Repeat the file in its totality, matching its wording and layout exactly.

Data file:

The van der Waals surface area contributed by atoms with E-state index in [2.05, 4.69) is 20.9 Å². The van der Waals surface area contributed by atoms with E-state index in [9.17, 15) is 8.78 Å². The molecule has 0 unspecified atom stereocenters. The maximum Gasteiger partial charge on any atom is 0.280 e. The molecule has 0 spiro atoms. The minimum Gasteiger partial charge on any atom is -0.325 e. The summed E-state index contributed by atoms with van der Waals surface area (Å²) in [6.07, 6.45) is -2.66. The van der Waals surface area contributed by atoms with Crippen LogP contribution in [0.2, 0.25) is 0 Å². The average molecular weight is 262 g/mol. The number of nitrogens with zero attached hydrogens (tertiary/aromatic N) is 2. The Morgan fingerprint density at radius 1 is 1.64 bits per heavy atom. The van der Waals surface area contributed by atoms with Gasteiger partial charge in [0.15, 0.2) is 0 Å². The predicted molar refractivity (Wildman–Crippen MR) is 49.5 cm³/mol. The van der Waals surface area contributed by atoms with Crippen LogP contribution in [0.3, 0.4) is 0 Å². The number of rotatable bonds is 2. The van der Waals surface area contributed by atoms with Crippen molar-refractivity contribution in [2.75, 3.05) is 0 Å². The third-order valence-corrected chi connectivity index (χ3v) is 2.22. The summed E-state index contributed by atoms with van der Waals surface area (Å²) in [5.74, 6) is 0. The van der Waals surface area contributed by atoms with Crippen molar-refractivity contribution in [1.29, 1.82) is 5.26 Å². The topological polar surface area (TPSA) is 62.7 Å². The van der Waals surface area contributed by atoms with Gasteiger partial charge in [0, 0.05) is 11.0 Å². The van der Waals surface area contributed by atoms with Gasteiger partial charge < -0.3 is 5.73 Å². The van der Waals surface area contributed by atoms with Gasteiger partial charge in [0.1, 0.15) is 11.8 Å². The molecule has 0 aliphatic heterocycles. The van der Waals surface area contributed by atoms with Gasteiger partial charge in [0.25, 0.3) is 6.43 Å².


The van der Waals surface area contributed by atoms with E-state index in [2.05, 4.69) is 20.9 Å². The van der Waals surface area contributed by atoms with E-state index in [9.17, 15) is 8.78 Å². The molecule has 0 unspecified atom stereocenters. The maximum Gasteiger partial charge on any atom is 0.280 e. The molecule has 0 spiro atoms. The minimum Gasteiger partial charge on any atom is -0.325 e. The summed E-state index contributed by atoms with van der Waals surface area (Å²) in [6.07, 6.45) is -2.66. The van der Waals surface area contributed by atoms with Crippen LogP contribution in [0.2, 0.25) is 0 Å². The average molecular weight is 262 g/mol. The number of nitrogens with zero attached hydrogens (tertiary/aromatic N) is 2. The Morgan fingerprint density at radius 1 is 1.64 bits per heavy atom. The van der Waals surface area contributed by atoms with Gasteiger partial charge in [0.15, 0.2) is 0 Å². The predicted molar refractivity (Wildman–Crippen MR) is 49.5 cm³/mol. The van der Waals surface area contributed by atoms with Crippen LogP contribution in [0.3, 0.4) is 0 Å². The number of rotatable bonds is 2. The van der Waals surface area contributed by atoms with Crippen molar-refractivity contribution in [2.75, 3.05) is 0 Å². The third-order valence-corrected chi connectivity index (χ3v) is 2.22. The summed E-state index contributed by atoms with van der Waals surface area (Å²) in [5.74, 6) is 0. The van der Waals surface area contributed by atoms with Crippen molar-refractivity contribution in [1.29, 1.82) is 5.26 Å². The topological polar surface area (TPSA) is 62.7 Å². The van der Waals surface area contributed by atoms with Gasteiger partial charge in [0, 0.05) is 11.0 Å². The van der Waals surface area contributed by atoms with Gasteiger partial charge < -0.3 is 5.73 Å². The van der Waals surface area contributed by atoms with Gasteiger partial charge in [0.1, 0.15) is 11.8 Å². The molecule has 0 aliphatic heterocycles. The van der Waals surface area contributed by atoms with Gasteiger partial charge in [0.25, 0.3) is 6.43 Å².